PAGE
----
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Passing the LightThe Incense Light Community and Buddhist Nuns in Contemporary Taiwan$
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Chün-fang Yü

Print publication date: 2013

Print ISBN-13: 9780824836580

Published to Hawaii Scholarship Online: November 2016

DOI: 10.21313/hawaii/9780824836580.001.0001

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PRINTED FROM HAWAII SCHOLARSHIP ONLINE (www.hawaii.universitypressscholarship.com). (c) Copyright Hawaii University Press, 2021. All Rights Reserved. An individual user may print out a PDF of a single chapter of a monograph in HSO for personal use.date: 17 September 2021

Wuyin, the Guiding Light of the Community

Wuyin, the Guiding Light of the Community

Chapter:
(p.49) 3 Wuyin, the Guiding Light of the Community
Source:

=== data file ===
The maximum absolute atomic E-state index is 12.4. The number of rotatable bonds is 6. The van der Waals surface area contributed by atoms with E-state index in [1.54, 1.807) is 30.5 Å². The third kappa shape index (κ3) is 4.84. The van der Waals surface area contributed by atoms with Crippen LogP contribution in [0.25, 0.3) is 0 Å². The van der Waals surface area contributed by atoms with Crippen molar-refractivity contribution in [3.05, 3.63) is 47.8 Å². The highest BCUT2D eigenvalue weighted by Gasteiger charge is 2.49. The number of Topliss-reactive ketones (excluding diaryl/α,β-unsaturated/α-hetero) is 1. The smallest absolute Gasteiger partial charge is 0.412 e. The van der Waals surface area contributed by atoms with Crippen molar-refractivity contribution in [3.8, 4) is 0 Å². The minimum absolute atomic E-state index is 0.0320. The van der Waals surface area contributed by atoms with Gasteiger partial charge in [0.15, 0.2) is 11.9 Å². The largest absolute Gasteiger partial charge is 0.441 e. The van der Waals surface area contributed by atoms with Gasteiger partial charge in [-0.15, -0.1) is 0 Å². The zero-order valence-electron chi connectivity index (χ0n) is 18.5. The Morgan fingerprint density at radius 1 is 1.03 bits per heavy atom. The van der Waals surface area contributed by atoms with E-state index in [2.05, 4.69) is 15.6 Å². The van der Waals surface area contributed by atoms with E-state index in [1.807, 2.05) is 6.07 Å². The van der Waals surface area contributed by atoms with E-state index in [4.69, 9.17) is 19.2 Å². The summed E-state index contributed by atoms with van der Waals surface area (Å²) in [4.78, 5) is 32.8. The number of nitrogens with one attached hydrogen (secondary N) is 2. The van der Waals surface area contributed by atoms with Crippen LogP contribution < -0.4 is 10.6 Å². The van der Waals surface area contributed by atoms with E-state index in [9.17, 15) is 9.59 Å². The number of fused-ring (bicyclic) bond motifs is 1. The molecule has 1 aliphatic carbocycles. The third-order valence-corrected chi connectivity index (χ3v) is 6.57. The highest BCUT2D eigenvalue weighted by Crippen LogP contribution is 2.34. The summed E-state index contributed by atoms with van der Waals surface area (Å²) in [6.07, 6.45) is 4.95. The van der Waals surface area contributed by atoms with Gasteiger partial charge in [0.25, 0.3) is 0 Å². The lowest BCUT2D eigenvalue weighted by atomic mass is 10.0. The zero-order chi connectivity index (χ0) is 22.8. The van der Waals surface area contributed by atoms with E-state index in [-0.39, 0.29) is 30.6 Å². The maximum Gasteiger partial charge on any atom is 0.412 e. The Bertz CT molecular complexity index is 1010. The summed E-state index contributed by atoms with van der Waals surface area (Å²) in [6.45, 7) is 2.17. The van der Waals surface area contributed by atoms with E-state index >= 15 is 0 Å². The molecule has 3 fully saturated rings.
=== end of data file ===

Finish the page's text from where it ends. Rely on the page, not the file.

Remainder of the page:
Passing the Light
Author(s):

Chün-Fang Yü

Publisher:
University of Hawai'i Press
DOI:10.21313/hawaii/9780824836580.003.0003

This chapter focuses on the establishment of the Incense Light community under Wuyin. Incense Light Temple was originally a local temple with no Buddhist history. In colonial Taiwan, nuns were derisively called zhaigu (vegetarian hall auntie) or caigu (vegetarian auntie) by the common people. Today, Buddhist nuns in Taiwan consider these names unacceptable and insist on being called biqiuni. The origin of the former appellations has to do with the situation in Taiwan prior to 1949 when the Nationalist government arrived with a large exodus of monks from the mainland. Aside from Buddhism, Daoism, and popular religion, sectarian religions were also practiced in Taiwan during the period of Japanese occupation. This chapter first looks at Wuyin's formative experiences before discussing how she was introduced to Buddhism, her years at Yuantong Academy, her brief time in Hawai'i, and how she was installed as the abbess of Incense Light Temple.

Keywords:   biqiuni, Incense Light community, Wuyin, Incense Light Temple, Taiwan, Buddhist nuns, Buddhism, Yuantong Academy, Hawai'i

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